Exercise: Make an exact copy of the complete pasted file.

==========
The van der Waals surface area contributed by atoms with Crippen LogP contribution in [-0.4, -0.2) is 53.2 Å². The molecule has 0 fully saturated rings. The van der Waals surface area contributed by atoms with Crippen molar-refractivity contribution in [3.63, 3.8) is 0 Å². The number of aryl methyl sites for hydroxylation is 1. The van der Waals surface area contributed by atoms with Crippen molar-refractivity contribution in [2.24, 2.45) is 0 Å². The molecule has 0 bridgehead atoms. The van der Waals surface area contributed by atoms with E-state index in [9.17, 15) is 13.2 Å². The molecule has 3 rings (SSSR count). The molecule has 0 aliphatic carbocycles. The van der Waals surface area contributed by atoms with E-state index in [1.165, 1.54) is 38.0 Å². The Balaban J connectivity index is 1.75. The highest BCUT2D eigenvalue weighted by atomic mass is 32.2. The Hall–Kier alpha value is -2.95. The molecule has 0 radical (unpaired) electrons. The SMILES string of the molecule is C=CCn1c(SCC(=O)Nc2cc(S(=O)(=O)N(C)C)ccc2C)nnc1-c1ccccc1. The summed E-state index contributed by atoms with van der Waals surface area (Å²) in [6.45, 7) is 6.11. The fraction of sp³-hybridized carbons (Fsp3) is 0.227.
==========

The van der Waals surface area contributed by atoms with Crippen LogP contribution in [-0.4, -0.2) is 53.2 Å². The molecule has 0 fully saturated rings. The van der Waals surface area contributed by atoms with Crippen molar-refractivity contribution in [3.63, 3.8) is 0 Å². The number of aryl methyl sites for hydroxylation is 1. The van der Waals surface area contributed by atoms with Crippen molar-refractivity contribution in [2.24, 2.45) is 0 Å². The molecule has 0 bridgehead atoms. The van der Waals surface area contributed by atoms with E-state index in [9.17, 15) is 13.2 Å². The molecule has 3 rings (SSSR count). The molecule has 0 aliphatic carbocycles. The van der Waals surface area contributed by atoms with E-state index in [1.165, 1.54) is 38.0 Å². The Balaban J connectivity index is 1.75. The highest BCUT2D eigenvalue weighted by atomic mass is 32.2. The Hall–Kier alpha value is -2.95. The molecule has 0 radical (unpaired) electrons. The SMILES string of the molecule is C=CCn1c(SCC(=O)Nc2cc(S(=O)(=O)N(C)C)ccc2C)nnc1-c1ccccc1. The summed E-state index contributed by atoms with van der Waals surface area (Å²) in [6.45, 7) is 6.11. The fraction of sp³-hybridized carbons (Fsp3) is 0.227.